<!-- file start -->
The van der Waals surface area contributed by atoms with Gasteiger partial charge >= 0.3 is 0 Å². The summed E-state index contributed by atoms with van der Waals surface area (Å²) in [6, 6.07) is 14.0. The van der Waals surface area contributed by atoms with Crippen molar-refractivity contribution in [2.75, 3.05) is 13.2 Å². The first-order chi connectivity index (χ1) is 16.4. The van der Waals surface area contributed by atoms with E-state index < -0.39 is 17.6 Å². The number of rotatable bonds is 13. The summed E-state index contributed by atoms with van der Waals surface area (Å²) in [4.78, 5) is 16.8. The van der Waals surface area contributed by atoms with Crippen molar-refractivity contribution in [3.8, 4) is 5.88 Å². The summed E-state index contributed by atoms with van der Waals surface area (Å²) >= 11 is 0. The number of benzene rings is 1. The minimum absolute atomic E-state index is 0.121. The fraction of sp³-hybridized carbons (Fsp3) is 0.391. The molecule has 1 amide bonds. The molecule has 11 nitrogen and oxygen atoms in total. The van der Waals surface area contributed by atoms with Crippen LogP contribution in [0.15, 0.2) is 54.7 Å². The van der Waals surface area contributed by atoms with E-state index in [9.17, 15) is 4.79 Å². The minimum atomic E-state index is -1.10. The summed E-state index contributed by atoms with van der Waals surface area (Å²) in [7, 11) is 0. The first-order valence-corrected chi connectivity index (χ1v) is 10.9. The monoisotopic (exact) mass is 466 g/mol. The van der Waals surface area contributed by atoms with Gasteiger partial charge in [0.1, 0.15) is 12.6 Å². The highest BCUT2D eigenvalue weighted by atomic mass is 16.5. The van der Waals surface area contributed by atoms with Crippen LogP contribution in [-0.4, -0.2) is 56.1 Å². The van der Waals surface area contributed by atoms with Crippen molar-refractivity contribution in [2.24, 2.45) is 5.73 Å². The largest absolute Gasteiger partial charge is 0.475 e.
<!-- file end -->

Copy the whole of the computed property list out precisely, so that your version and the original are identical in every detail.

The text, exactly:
The van der Waals surface area contributed by atoms with Gasteiger partial charge >= 0.3 is 0 Å². The summed E-state index contributed by atoms with van der Waals surface area (Å²) in [6, 6.07) is 14.0. The van der Waals surface area contributed by atoms with Crippen molar-refractivity contribution in [2.75, 3.05) is 13.2 Å². The first-order chi connectivity index (χ1) is 16.4. The van der Waals surface area contributed by atoms with E-state index < -0.39 is 17.6 Å². The number of rotatable bonds is 13. The summed E-state index contributed by atoms with van der Waals surface area (Å²) in [4.78, 5) is 16.8. The van der Waals surface area contributed by atoms with Crippen molar-refractivity contribution in [3.8, 4) is 5.88 Å². The summed E-state index contributed by atoms with van der Waals surface area (Å²) >= 11 is 0. The number of benzene rings is 1. The minimum absolute atomic E-state index is 0.121. The fraction of sp³-hybridized carbons (Fsp3) is 0.391. The molecule has 1 amide bonds. The molecule has 11 nitrogen and oxygen atoms in total. The van der Waals surface area contributed by atoms with Crippen LogP contribution in [0.15, 0.2) is 54.7 Å². The van der Waals surface area contributed by atoms with E-state index in [9.17, 15) is 4.79 Å². The minimum atomic E-state index is -1.10. The summed E-state index contributed by atoms with van der Waals surface area (Å²) in [7, 11) is 0. The first-order valence-corrected chi connectivity index (χ1v) is 10.9. The monoisotopic (exact) mass is 466 g/mol. The van der Waals surface area contributed by atoms with Gasteiger partial charge in [0.1, 0.15) is 12.6 Å². The highest BCUT2D eigenvalue weighted by atomic mass is 16.5. The van der Waals surface area contributed by atoms with Crippen LogP contribution in [-0.4, -0.2) is 56.1 Å². The van der Waals surface area contributed by atoms with Crippen molar-refractivity contribution in [2.24, 2.45) is 5.73 Å². The largest absolute Gasteiger partial charge is 0.475 e.